The Spark that Started School Shootings

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The year of 2018 had the worst record for school shootings. There were 94 school shootings and fifty-five deaths in just that year (Lopez, 1). Where did this all begin? It all started on April 20, 1999 at Columbine High School when two seniors boys went to their school with guns and started shooting (Thomas, 1). Although the Columbine Shooting affected many lives for the worse, it helped schools and the police learn how to better respond in situations like that (Pearl Harbor, 1). The shooters, Eric Harris and Dylan Klebold, took violence to a whole new level and unknowingly sparked a wave of other school shootings (Thomas, 1).

At 11:14, April 20, Dylan Klebold and Eric Harris walked into the school cafeteria and set down their duffel bags. Inside those duffel bags were propane bombs that were wired to go off at 11:17. Klebold and Harris then went back outside to the parking lot, waiting for the bombs to detonate. When the bombs didn’t go off as planned, they started the shooting (Gimpel, 24). At 11:19, they headed towards the West Entrance of the school; the entrance that leads to the library, which is right above the cafeteria (Attack, 1). Rachel Scott and Richard Castaldo, who were eating lunch outside near the entrance, were both shot. Rachel was killed and Richard seriously injured. Harris and Klebold then shot three students walking up the stairs. Of these three students, Daniel Rohrbough was killed. When they reached the top of the stairs to the entrance, Harris and Klebold shot at some students on the soccer field, hitting and wounding two (Attack, 1). Anne Hochhalter was also hit by Harris as she ran inside trying to escape. Harris and Klebold were then approached by Patti Nielson, a teacher who came to tell the boys to stop their nonsense. She had misunderstood the situation and thought that they had toy guns. Brian Anderson was with Patti and was trying to escape as he was instructed to do by another teacher. When Patti and Brian reached the doors, they were both shot. They then ran into the library, where Patti called 911 (Gimpel, 29).

The school deputy was alerted and told that he was needed in the south parking lot. He was told that a woman was down and assumed someone had been hit by a car. When the deputy arrived, he and Harris exchanged shots, but no one was hit (Attack, 1). Klebold and Harris then entered the building, looking for more people to shoot. Inside, Sanders, a teacher, had been telling students to leave school out of the opposite entrance. At 11:26, Klebold and Harris met Sanders in the halls and shot him. He later bled to death (Gimpel, 30). Then, at 11:29, Harris and Klebold entered the library. Inside the library Harris taunted, “All jocks stand up!” In just seven minutes they killed ten of their fellow classmates. They also shot from the windows at police who had arrived and at the students who were fleeing. The boys then left the library at 11:36 and wandered the halls to look for more students. At 11:44, Klebold and Harris went to the cafeteria and tried to make the propane bombs go off. After wandering the halls and realizing they found no more pleasure in killing, Klebold and Harris took their own lives at 12:08.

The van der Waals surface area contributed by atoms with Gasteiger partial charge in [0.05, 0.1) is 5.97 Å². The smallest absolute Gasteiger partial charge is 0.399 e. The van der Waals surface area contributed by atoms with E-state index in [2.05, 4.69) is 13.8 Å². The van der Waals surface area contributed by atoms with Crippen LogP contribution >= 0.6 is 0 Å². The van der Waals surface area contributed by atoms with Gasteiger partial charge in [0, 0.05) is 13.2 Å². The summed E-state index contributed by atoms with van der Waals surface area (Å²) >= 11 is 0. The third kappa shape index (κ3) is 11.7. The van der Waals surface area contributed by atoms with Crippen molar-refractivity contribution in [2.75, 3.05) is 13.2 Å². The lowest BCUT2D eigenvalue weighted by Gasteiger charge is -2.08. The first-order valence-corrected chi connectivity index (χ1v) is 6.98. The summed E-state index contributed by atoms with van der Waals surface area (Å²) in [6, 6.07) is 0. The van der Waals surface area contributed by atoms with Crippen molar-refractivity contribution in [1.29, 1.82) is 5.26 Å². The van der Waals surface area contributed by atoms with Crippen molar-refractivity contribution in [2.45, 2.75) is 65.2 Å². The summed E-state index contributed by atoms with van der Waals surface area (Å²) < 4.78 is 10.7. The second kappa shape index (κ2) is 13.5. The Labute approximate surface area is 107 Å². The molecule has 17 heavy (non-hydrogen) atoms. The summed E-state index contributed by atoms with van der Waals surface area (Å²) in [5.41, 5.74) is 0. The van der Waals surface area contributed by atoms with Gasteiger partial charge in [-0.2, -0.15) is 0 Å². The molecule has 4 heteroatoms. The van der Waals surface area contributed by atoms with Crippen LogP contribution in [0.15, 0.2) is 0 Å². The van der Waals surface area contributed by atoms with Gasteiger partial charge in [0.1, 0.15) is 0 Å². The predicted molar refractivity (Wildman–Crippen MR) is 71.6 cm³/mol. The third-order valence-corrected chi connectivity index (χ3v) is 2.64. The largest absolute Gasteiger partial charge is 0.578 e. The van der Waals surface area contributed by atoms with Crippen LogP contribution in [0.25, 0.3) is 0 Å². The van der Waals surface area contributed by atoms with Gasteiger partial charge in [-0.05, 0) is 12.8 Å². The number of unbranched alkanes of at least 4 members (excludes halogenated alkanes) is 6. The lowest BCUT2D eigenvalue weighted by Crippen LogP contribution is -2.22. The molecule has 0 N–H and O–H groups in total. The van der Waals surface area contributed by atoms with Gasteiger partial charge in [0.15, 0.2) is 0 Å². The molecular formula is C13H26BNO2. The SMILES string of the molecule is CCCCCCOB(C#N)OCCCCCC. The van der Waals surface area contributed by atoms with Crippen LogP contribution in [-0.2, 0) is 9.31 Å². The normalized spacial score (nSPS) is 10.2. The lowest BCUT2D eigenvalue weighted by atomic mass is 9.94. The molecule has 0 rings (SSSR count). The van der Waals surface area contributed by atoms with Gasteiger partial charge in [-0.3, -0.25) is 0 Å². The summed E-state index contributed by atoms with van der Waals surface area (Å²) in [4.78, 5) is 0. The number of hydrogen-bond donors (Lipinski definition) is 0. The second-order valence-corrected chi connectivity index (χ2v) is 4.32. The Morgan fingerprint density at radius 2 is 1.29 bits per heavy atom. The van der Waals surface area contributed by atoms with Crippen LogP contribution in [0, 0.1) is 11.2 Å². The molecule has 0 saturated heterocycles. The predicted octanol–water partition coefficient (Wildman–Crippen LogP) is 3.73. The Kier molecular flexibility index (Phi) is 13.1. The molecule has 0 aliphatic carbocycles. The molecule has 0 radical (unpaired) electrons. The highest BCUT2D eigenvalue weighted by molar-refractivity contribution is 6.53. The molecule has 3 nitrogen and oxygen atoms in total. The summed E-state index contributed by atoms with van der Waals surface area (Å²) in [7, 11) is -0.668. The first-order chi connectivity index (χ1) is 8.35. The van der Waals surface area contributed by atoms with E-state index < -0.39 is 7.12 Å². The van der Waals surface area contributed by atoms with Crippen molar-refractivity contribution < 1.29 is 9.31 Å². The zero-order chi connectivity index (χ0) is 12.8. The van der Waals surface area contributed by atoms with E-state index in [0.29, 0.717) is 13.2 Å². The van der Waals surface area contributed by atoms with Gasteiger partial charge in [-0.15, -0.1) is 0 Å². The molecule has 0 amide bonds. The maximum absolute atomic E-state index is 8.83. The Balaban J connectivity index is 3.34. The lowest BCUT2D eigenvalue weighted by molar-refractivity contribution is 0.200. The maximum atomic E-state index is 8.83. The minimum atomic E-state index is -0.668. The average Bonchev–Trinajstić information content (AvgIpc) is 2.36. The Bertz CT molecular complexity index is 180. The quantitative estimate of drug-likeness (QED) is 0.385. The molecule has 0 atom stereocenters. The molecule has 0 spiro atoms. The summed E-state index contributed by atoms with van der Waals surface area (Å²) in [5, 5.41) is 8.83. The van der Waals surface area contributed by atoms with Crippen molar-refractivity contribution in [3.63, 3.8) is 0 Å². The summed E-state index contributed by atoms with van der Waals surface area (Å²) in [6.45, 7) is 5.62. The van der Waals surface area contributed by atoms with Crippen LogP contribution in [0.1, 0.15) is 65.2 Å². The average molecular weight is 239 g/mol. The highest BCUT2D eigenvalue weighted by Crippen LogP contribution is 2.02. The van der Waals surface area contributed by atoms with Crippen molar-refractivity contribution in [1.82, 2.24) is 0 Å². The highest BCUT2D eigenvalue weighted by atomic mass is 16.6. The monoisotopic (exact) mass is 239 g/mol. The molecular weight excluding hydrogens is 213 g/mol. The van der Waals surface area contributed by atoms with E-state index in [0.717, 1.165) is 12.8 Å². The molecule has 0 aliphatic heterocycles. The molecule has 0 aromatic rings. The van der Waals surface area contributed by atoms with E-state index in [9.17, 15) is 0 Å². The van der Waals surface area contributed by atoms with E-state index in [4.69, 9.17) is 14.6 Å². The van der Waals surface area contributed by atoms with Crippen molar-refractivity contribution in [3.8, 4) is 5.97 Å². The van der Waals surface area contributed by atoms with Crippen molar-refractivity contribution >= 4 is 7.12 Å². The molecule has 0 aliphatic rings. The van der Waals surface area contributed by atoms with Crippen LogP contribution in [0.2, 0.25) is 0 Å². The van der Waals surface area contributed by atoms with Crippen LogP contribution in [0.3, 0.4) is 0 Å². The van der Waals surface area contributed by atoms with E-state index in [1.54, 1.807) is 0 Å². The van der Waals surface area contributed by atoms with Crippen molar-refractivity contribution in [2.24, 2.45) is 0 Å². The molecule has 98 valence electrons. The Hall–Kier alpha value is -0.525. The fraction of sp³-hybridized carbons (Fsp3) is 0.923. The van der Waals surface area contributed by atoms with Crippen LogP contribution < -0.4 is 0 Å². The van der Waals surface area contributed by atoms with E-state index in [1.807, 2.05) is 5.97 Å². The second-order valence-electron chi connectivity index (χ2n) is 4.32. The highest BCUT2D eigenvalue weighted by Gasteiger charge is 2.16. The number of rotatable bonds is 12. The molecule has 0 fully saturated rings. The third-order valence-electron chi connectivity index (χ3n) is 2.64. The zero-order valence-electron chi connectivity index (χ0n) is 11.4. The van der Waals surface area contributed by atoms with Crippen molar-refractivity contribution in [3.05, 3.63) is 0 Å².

The shooting was finally over (Attack, 1). It was only after the shooting that the police investigated and figured out their plan. Klebold and Harris spent most of their time planning the shooting. Their first plan of action was to set a bomb in a field three miles south of the high school. The bomb was put there to distract emergency personnel. The bomb only partially detonated and was put out quickly by the fire department (Background, 1). They also planned to put two 20 pound propane bombs in the cafeteria at about 11:09. They then planned to go back to their cars and wait for them to go off at 11:17 (Gimpel, 24). If the bombs had gone off, the bombs would have killed up to 600 students and could’ve potentially made the ceiling collapse, killing more students (Cullen, 1). In their cars, more bombs were set to go off at 11:18. These bombs were set with the purpose of killing any fleeing students, news reporters, and emergency personnel. They also planned to wait outside the school with guns, shooting everyone trying to flee (Gimpel, 22). Evidence in videos that Klebold and Harris recorded of themselves show that they had knives, guns, cans full of gunpowder, and over 100 bombs (Kohn,1).

In journals that have been found, Harris and Klebold wrote that their attack would rival the Oklahoma City Bombing, which took place on April 19, four years earlier. It is thought that they planned it so close to its anniversary so that they could make that bombing look small and insignificant compared to their attack. It is also thought that they planned it for the 110th birthday of Hitler (Gimpel, 14). While the boys may have planned the shooting around this time on purpose, each one had a different psychological motive for taking part in the shooting. Some people mistakenly think that Dylan and Eric planned the shooting so that they could pay back fellow classmates that bullied them. Other people yet think that the shooting is just unexplainable.

Both of these conclusions are wrong. Each of the shooters had different reasons why they did it. Dylan was depressed and had suicidal thoughts. He was hot headed and blamed himself for his problems (Cullen, 1). Eric, on the other hand, was a psychopath. He was deceitful and violent even though he never showed it. He sought revenge on the whole world and wanted to hurt people. Some people think that because he was a psychopath, his actions should be excused. But it is not an excuse for what he did. He knew exactly what he was doing (Cullen, 1). “Klebold was hurting inside while Harris wanted to hurt people,” said Fuselier, a psychologist who investigated the case. While Klebold blamed himself for all of the problems in his life, Harris wanted to hurt everybody in the world and show them how much power he had. One incident in 1998 shows just how deceitful Harris was. Harris and Klebold were caught trying to steal tools and other equipment from a van. They were both required to attend certain counselling sessions. Harris later wrote a letter to the owner of the van apologizing for what he had done.